A new book by Edward Brooke-Hitching called the Phantom Atlas charts the fantastical islands and countries drawn onto maps which don’t actually exist and the mythical creatures that swim off their shores. Here we look at some of the mythical beasts of the 16th century map, the Carta Marina – from island whales to the Kraken.
NON-existent islands, invented mountain ranges, mythical civilisations and other fictitious geography were all at various times presented as facts on maps and atlases.
And phantom islands that never really existed are still being presented as “real” in the 21st century.
As recently as 2012, the so-called Sandy Island between Australia and New Caledonia was established as non-existent.
Australia and North America were once supposed to have vast inland seas that were drawn on maps.
California was believed to be an island off the west coast of America, and a mythical sea passage known as the Strait of Anian gave sailors hope of a quick passage to the East.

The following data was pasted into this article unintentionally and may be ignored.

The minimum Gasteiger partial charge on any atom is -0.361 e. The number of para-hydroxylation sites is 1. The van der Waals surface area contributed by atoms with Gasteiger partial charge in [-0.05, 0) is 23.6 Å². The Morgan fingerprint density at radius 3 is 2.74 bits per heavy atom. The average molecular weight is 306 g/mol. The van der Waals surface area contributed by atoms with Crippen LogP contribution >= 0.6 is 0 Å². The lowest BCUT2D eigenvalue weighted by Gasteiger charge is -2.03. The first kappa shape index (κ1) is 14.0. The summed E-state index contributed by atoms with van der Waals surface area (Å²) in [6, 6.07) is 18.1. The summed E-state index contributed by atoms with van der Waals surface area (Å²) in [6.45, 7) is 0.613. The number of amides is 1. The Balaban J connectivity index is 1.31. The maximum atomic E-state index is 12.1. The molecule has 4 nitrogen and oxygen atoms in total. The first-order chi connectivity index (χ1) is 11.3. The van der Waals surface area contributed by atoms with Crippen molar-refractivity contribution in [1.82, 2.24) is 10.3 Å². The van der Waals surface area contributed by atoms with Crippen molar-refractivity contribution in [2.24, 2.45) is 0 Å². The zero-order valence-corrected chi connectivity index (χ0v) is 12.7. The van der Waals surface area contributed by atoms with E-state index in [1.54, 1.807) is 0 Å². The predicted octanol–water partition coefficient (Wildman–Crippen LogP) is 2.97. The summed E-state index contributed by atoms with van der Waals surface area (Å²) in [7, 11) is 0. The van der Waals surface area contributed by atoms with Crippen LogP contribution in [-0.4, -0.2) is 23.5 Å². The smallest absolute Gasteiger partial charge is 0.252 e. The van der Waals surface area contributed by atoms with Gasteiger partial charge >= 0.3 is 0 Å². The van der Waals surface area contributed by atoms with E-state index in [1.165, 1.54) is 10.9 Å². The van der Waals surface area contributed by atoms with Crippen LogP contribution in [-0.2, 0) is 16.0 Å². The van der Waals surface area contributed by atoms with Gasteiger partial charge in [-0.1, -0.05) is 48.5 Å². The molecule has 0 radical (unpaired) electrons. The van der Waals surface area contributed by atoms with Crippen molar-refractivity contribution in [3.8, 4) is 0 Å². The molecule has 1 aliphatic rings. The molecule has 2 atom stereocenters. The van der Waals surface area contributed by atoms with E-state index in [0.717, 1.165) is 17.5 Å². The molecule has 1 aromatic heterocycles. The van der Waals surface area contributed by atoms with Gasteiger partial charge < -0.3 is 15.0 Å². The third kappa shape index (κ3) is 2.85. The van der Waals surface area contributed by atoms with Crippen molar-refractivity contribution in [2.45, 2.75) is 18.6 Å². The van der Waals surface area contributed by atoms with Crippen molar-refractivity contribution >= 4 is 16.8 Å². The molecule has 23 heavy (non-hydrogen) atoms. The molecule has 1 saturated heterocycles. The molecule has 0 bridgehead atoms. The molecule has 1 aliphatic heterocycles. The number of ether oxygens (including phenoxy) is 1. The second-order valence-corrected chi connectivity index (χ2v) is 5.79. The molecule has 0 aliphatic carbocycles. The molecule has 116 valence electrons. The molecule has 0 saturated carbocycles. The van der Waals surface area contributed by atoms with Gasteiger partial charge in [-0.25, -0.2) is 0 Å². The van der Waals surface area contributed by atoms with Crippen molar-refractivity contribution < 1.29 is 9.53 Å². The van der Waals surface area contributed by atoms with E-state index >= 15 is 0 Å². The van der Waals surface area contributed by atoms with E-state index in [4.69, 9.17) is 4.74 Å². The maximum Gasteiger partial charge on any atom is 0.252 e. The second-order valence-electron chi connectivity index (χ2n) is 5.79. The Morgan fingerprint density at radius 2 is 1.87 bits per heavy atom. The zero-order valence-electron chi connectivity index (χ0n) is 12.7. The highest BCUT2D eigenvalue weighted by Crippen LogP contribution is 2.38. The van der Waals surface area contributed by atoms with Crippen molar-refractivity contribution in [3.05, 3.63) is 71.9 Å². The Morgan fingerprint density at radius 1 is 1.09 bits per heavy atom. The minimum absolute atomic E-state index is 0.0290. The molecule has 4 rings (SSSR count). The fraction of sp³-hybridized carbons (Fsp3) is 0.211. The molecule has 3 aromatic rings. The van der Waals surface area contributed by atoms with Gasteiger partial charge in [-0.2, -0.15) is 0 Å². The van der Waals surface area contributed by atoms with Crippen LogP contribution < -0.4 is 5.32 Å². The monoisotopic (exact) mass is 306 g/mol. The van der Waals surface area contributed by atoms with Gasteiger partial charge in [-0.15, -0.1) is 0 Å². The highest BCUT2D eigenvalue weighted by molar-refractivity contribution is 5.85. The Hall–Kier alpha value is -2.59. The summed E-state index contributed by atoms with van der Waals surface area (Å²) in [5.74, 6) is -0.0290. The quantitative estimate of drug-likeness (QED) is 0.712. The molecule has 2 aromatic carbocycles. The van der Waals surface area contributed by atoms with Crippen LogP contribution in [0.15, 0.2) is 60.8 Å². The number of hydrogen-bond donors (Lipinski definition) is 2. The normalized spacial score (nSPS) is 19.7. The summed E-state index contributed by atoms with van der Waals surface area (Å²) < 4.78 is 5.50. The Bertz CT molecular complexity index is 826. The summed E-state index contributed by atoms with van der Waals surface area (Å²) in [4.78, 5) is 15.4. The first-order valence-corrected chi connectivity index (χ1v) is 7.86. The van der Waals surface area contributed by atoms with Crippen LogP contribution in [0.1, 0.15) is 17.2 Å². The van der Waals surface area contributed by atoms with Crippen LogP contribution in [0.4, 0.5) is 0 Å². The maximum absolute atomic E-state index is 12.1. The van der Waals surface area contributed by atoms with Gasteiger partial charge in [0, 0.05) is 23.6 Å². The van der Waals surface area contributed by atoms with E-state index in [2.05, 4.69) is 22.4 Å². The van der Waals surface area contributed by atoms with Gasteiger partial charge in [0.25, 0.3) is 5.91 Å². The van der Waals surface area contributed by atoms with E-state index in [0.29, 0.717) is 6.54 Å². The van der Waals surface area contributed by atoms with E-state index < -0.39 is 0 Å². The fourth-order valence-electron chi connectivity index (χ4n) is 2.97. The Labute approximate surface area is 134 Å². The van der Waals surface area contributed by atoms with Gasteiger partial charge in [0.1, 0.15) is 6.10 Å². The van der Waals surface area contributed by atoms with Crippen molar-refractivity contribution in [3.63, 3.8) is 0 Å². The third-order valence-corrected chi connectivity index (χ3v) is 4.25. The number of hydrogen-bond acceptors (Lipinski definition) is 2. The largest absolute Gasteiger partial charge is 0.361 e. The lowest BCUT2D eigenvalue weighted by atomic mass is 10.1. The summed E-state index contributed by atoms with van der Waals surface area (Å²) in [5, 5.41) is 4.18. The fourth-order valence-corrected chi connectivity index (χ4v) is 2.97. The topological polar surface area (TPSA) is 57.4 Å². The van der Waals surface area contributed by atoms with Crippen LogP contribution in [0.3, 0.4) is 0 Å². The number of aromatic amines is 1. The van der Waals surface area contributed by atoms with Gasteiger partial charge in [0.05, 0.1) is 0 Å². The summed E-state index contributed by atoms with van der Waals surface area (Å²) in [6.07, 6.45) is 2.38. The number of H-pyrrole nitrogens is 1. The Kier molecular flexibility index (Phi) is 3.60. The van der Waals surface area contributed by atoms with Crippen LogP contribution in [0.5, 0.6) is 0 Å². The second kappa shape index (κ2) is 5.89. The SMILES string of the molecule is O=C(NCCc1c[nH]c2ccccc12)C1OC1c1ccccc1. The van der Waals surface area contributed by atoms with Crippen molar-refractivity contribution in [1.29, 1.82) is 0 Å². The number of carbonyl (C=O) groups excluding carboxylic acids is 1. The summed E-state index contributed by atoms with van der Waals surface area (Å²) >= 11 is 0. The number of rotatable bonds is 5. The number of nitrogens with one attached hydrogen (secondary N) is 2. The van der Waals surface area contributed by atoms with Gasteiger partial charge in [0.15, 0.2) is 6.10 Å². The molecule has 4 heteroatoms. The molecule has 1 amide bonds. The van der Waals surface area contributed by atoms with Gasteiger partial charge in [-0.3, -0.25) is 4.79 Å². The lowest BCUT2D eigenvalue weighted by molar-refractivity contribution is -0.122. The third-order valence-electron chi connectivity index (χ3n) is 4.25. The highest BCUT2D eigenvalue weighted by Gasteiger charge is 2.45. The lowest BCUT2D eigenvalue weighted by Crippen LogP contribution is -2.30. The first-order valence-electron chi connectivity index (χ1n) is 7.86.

But along with mythical sea monsters and imagined and bizarrely shaped humans that occupied mysterious parts of the earth, these are all fictitious.
Throughout much of the 19th century more than 40 different mapmakers included the Mountains of Kong, a huge range of peaks stretching across the entire continent of Africa, in their maps.
It was only in 1889 when Louis Gustave Binger revealed the whole thing to be a fake.
For centuries, explorers who headed to Patagonia returned with tales of the giants they had met who lived there, some nine feet tall.
All these stories and fascinating and genuine old maps are featured in a new book,
The Phantom Atlas: The Greatest Myths, Lies and Blunders on Maps.
The Phantom Atlas is an atlas of the world not as it ever existed, but as it…